In Owens v. Crabtree, Opinion No. 5616 (January 16, 2019), the South Carolina Court of Appeals held that a company’s termination of an employee for using company devices, on company time, to oppose a local building project that the company had a financial stake in was valid and did not violate public policy.
The disclosure requirement of the federal Fair Credit Reporting Act (FCRA) remains one of the most contentious and expensive litigation areas for employers. The case law from various federal district courts has been a mixed bag, leaving employers to question what it means to provide a “clear and conspicuous” disclosure in a writing that “consists solely” of the disclosure.
On September 24, 2018, the U.S. Equal Employment Opportunity Commission (EEOC) reaffirmed the importance of following its 2012 enforcement guidance on employer use of criminal history information—specifically the EEOC’s targeted screening process and individualized assessment process–when it announced a voluntary agreement with large furniture retailer Rooms To Go.
On September 12, 2018, the Consumer Financial Protection Bureau (CFPB) issued an interim final rule updating its A Summary of Your Rights Under the Fair Credit Reporting Act form, (“Summary of Rights”) which is required to be given by employers to applicants and employees at various points in the background check process.
Twenty years ago, on a warm summer day, Hawaii enacted a restriction on employer inquiries into an applicant’s work history until after a conditional offer of employment. Intended to give applicants with criminal histories a fair shot at employment, the law—the first state “ban the box” law—crystalized a movement that, in time, would yield similar restrictions in 12 states and 17 localities (for private employers). The result is a crisscrossing jumble of requirements with little uniformity, putting employers in a difficult position when dealing with applicants (and sometimes even existing employees) in different jurisdictions.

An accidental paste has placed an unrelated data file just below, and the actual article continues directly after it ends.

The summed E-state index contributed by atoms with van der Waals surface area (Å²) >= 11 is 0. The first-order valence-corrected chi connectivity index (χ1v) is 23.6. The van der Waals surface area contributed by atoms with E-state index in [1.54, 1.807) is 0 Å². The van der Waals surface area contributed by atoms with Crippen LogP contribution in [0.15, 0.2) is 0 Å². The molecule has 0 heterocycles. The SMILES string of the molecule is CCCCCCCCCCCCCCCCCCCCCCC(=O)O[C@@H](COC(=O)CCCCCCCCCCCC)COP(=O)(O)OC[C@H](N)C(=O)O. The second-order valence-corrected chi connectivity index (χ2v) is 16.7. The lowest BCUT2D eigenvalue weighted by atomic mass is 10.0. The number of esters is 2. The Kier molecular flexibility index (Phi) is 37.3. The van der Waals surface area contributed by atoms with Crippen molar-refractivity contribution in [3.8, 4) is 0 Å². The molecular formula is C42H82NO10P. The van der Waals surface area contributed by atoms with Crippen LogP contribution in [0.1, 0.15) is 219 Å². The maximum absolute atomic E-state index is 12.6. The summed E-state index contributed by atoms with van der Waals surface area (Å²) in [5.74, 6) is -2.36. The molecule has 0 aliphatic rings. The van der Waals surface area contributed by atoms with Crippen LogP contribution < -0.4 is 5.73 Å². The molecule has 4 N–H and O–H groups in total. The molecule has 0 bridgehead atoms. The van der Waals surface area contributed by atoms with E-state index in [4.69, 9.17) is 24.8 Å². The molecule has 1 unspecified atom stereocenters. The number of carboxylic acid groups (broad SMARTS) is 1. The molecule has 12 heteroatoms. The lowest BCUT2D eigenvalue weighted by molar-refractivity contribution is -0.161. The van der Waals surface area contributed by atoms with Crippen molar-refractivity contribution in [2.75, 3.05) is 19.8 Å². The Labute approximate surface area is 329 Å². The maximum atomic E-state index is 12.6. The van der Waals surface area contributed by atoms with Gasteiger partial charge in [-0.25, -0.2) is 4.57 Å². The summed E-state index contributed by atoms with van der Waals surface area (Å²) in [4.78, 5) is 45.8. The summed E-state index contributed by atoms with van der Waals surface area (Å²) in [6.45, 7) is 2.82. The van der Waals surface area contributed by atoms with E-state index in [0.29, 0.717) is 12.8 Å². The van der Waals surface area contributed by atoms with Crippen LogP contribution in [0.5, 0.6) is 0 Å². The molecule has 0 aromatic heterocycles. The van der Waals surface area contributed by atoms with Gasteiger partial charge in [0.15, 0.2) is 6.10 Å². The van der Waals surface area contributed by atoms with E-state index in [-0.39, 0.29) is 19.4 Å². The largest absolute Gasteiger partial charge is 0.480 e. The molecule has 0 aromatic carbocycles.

The Seventh Circuit Court of Appeals has become the second federal court of appeals to weigh in on an important legal issue for employers in defending against expensive, increasingly common Fair Credit Reporting Act (FCRA) class action lawsuits.
A new Philadelphia ordinance amending the City’s Fair Practices Act goes into effect on July 7, 2016. The amendment severely limits an employer’s ability to procure and use credit information on most applicants and employees and also limits references to credit checks on an employer’s background check disclosure and authorization forms. With these new provisions, Philadelphia continues to vie with New York City for the title of the country’s most draconian background check law.
On May 16, 2016, the Supreme Court of the United States decided a case, Spokeo, Inc. v. Robins, (No. 13–1339), involving standing to maintain an action in federal court. In the Spokeo case, an individual claimed that a search engine company willfully failed to comply with the Fair Credit Reporting Act (FCRA) by providing inaccurate information about him, among other violations. According to the Supreme Court’s decisions, the Ninth Circuit Court of Appeals wrongly concluded that the individual had properly pleaded injury in fact as required by Article III of the U.S. Constitution and because the Ninth Circuit had failed to consider both aspects of the injury-in-fact requirement, the appeals court’s standing analysis was incomplete.